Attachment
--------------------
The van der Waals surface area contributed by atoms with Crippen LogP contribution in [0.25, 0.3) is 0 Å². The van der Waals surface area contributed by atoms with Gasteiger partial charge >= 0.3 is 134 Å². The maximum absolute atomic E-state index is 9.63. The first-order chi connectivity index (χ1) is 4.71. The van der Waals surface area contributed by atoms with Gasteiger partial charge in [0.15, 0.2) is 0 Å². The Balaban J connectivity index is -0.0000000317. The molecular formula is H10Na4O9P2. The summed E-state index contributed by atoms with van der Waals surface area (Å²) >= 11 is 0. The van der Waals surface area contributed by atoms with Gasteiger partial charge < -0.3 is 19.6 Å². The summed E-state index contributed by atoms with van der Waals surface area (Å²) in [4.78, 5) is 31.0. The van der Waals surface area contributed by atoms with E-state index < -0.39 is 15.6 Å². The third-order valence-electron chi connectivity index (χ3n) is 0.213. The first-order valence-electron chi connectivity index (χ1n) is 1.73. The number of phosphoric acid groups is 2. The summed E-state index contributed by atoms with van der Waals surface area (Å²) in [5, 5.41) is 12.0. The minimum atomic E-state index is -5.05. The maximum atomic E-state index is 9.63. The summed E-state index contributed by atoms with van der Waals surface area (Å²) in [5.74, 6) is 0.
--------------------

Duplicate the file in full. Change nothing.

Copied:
The van der Waals surface area contributed by atoms with Crippen LogP contribution in [0.25, 0.3) is 0 Å². The van der Waals surface area contributed by atoms with Gasteiger partial charge >= 0.3 is 134 Å². The maximum absolute atomic E-state index is 9.63. The first-order chi connectivity index (χ1) is 4.71. The van der Waals surface area contributed by atoms with Gasteiger partial charge in [0.15, 0.2) is 0 Å². The Balaban J connectivity index is -0.0000000317. The molecular formula is H10Na4O9P2. The summed E-state index contributed by atoms with van der Waals surface area (Å²) >= 11 is 0. The van der Waals surface area contributed by atoms with Gasteiger partial charge < -0.3 is 19.6 Å². The summed E-state index contributed by atoms with van der Waals surface area (Å²) in [4.78, 5) is 31.0. The van der Waals surface area contributed by atoms with E-state index < -0.39 is 15.6 Å². The third-order valence-electron chi connectivity index (χ3n) is 0.213. The first-order valence-electron chi connectivity index (χ1n) is 1.73. The number of phosphoric acid groups is 2. The summed E-state index contributed by atoms with van der Waals surface area (Å²) in [5, 5.41) is 12.0. The minimum atomic E-state index is -5.05. The maximum atomic E-state index is 9.63. The summed E-state index contributed by atoms with van der Waals surface area (Å²) in [5.74, 6) is 0.